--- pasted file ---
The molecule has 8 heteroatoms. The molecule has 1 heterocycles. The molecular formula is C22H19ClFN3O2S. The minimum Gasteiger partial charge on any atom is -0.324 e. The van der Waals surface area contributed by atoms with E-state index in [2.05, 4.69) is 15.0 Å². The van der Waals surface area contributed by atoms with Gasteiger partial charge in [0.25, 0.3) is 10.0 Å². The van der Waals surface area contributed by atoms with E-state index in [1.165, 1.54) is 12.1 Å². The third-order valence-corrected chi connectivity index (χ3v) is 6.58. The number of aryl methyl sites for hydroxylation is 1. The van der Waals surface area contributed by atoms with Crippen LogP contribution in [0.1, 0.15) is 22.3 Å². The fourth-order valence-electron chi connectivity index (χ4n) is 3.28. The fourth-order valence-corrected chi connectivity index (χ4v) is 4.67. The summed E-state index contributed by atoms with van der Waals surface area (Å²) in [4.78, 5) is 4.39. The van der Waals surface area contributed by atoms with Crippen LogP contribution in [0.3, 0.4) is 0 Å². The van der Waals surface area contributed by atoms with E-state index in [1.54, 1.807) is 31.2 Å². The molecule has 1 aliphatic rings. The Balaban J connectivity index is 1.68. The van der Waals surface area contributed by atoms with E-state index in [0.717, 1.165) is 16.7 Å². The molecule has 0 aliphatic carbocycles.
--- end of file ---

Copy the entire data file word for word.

The molecule has 8 heteroatoms. The molecule has 1 heterocycles. The molecular formula is C22H19ClFN3O2S. The minimum Gasteiger partial charge on any atom is -0.324 e. The van der Waals surface area contributed by atoms with E-state index in [2.05, 4.69) is 15.0 Å². The van der Waals surface area contributed by atoms with Gasteiger partial charge in [0.25, 0.3) is 10.0 Å². The van der Waals surface area contributed by atoms with E-state index in [1.165, 1.54) is 12.1 Å². The third-order valence-corrected chi connectivity index (χ3v) is 6.58. The number of aryl methyl sites for hydroxylation is 1. The van der Waals surface area contributed by atoms with Crippen LogP contribution in [0.1, 0.15) is 22.3 Å². The fourth-order valence-electron chi connectivity index (χ4n) is 3.28. The fourth-order valence-corrected chi connectivity index (χ4v) is 4.67. The summed E-state index contributed by atoms with van der Waals surface area (Å²) in [4.78, 5) is 4.39. The van der Waals surface area contributed by atoms with Crippen LogP contribution in [0.3, 0.4) is 0 Å². The van der Waals surface area contributed by atoms with E-state index in [1.54, 1.807) is 31.2 Å². The molecule has 1 aliphatic rings. The Balaban J connectivity index is 1.68. The van der Waals surface area contributed by atoms with E-state index in [0.717, 1.165) is 16.7 Å². The molecule has 0 aliphatic carbocycles.